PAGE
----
Mesalamine 400mg

$12.00

Each blister contains 10 pills.

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Take this medication by mouth with or without food as directed by your doctor, usually 3 times daily.

Swallow the capsule whole. Do not crush, chew, or break. Doing so can keep the drug from being released properly into the colon. If you have trouble swallowing the capsule, you may open the capsule and swallow the tablets found in the capsule. Do not cut, crush, chew, or break the tablets before swallowing. Be sure to swallow all of the tablets.

Drink plenty of fluids during treatment with this medication unless otherwise directed by your doctor. This will help prevent kidney stones.

The dosage is based on your medical condition and response to treatment. In children, the dosage is also based on weight. Different brands of this medication provide different amounts of medication. If you need to switch brands, ask your doctor how to do so safely.

Use this medication regularly to get the most benefit from it. To help you remember, take it at the same times each day.

Tell your doctor if your condition lasts or gets worse.

Side Effects

Stomach upset, nausea/vomiting, constipation, headache, or joint/muscle pain may occur. If any of these effects last or get worse, tell your doctor or pharmacist promptly.

You may sometimes see whole or partial tablets in your stool. If this happens often, tell your doctor. You may not be absorbing enough of the medication.

Remember that your doctor has prescribed this medication because he or she has judged that the benefit to you is greater than the risk of side effects. Many people using this medication do not have serious side effects.

Rarely, mesalamine can worsen ulcerative colitis. Tell your doctor right away if your symptoms worsen after starting this medication (such as increased abdominal pain/cramping, bloody diarrhea, fever).

Tell your doctor right away if you have any serious side effects, including: signs of kidney problems (such as change in the amount of urine, blood in the urine), dark urine, nausea/vomiting that doesn’t stop, severe stomach/abdominal pain, yellowing eyes/skin, chest pain, shortness of breath.

A very serious allergic reaction to this drug is rare. However, get medical help right away if you notice any symptoms of a serious allergic reaction, including: rash, itching/swelling (especially of the face/tongue/throat), severe dizziness, trouble breathing.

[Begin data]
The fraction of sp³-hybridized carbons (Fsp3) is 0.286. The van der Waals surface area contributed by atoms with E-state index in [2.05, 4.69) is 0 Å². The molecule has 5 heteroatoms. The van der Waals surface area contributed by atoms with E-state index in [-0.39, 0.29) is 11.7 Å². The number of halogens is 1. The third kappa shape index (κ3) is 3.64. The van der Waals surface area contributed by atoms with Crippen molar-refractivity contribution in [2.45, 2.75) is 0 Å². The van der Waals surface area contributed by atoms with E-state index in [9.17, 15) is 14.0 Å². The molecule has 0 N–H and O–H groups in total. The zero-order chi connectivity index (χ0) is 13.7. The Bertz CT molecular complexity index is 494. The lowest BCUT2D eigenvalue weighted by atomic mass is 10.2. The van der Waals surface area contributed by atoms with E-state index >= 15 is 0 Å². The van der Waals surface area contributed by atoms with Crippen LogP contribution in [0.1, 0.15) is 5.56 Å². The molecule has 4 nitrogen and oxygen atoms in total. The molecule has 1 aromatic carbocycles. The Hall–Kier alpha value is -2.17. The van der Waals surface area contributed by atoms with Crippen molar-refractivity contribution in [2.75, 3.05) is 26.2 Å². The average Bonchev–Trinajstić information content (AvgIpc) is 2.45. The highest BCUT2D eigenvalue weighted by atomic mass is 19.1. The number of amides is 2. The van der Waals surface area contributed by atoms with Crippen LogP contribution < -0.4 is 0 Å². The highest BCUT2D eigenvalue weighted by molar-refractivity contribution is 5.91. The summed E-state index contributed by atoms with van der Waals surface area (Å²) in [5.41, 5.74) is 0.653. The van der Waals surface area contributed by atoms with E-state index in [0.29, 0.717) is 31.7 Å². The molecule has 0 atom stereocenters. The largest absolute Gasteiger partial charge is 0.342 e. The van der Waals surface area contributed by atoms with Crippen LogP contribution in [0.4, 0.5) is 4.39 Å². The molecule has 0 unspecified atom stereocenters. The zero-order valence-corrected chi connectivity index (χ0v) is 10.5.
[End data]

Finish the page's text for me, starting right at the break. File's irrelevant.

This is not a complete list of possible side effects. If you notice other effects not listed above, contact your doctor or pharmacist.

 

Precautions

Before taking mesalamine, tell your doctor or pharmacist if you are allergic to it; or to other aminosalicylates (such as balsalazide, olsalazine); or to salicylates (such as aspirin, salsalate); or to sulfasalazine; or if you have any other allergies. This product may contain inactive ingredients, which can cause allergic reactions or other problems. Talk to your pharmacist for more details.

Before using this medication, tell your doctor or pharmacist your medical history, especially of: kidney disease, liver disease, stomach blockage (such as pyloric stenosis).

This medication may make you more sensitive to the sun, especially if you have skin problems (such as atopic dermatitis, eczema). Limit your time in the sun. Avoid tanning booths and sunlamps. Use sunscreen and wear protective clothing when outdoors. Tell your doctor right away if you get sunburned or have skin blisters/redness.

Before having surgery, tell your doctor or dentist about all the products you use (including prescription drugs, nonprescription drugs, and herbal products).

This medication is similar to aspirin. Children and teenagers younger than 18 years should not take aspirin or aspirin-related medications (such as salicylates) if they have chickenpox, flu, or any undiagnosed illness, or if they have recently received a vaccine. In these cases, taking mesalamine increases the risk of Reye’s syndrome, a rare but serious illness.

During pregnancy, this medication should be used only when clearly needed. Discuss the risks and benefits with your doctor.

This medication passes into breast milk and may have undesirable effects on a nursing infant. Consult your doctor before breast-feeding.

Consult your pharmacist or physician.

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